City of Stonecrest celebrates Juneteenth, spotlights African-American Flat Rock community as historical treasure

Mayor and kids at Juneteenth 2019
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Mayor Jason Lary greets Shirley Smith, who visited the exhibit at City Hall with her grandchildren and Kayna Sanders,

DeShawna Smith.

 

The City of Stonecrest celebrated Juneteenth, the national commemoration of the June 19, 1865 announcement of the last slaves freed in the U.S., by hosting a black history exhibit at City Hall.

The exhibit, which was set up in the Martin Luther King, Jr. High School Conference Room, featured local black history and history makers, including pictures and artifacts from the Flat Rock community, one of the oldest African-American communities in DeKalb County.

Mayor Jason Lary said the Flat Rock community and the Flat Rock Archives, which are located within the city of Stonecrest, are considered historical treasures, attracting visitors from around the world. The Flat Rock Archives is the only African-American archival facility in DeKalb.

“This historical treasure makes us unique to both DeKalb County and the state.  Stonecrest is the only city in DeKalb with such a historical African-American tribute,” said Lary.  “Flat Rock sits in the Arabia Mountain National Heritage Area, another jewel that makes us a world-class city.”

The Flat Rock community began as an agricultural community bordered by three slave-holding farms: The South, Lyon and Johnson farms. Following the Civil War, the freed slaves remained in the area and created churches, schools and civic organizations. Actor and comedian Chris Tucker, and Warren Moon, former NFL quarterback, are descendants of the Flat Rock community.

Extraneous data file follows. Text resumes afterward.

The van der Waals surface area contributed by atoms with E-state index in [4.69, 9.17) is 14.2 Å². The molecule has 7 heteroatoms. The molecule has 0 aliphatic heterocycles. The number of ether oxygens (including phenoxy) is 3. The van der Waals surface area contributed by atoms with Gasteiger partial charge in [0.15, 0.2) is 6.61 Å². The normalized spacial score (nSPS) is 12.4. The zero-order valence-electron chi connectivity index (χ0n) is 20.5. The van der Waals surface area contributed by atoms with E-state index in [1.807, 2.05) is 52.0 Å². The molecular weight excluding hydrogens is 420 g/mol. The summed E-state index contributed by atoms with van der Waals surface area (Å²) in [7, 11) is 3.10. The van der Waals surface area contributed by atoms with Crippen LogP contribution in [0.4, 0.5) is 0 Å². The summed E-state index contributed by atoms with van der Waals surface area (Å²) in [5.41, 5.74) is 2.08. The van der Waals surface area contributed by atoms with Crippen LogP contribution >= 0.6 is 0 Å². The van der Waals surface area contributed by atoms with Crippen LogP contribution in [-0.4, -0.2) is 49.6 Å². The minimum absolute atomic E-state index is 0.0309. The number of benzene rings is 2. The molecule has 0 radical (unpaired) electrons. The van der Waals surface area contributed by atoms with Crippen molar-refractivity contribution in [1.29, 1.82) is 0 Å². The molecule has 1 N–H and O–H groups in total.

The Flat Rock Archives, 3979 Crossvale Road, Stonecrest, is located within the Arabia Mountain National Heritage Area. The area was designated by Congress to recognize the unique history, environment and culture of the surrounding communities.

For more information about the Flat Rock Archives: 770-797-5625.

On Common Ground News


One comment

  • S

    June 28, 2019 at 12:21 am

    Man, I just love celebrating Juneteeth.

    I wished that I would have learned about this holiday years earlier but like in most American schools,you’re barely taught about Black history..let along this day. Sadly,Im just learning about Juneteeth 5 years ago and I’m glad that did . I’ve been celebrating Juneteeth in Vine City. Though that one will always be king, I may check out the day at Stonecrest after Vine City 2020,if all goes right.

    Why do I celebrate Juneteeth? I’m celebrating my ancestors imminent release from physical slavery and not to forget about where I come from..along with learning about myself and my community.

    I’ve been to Flat Rock twice in my life and the history behind it is fascinating. I’m just imagine Juneteenth being there Just like the event in Vine City,the holiday seems even more profound in historically Black areas.

    Reply

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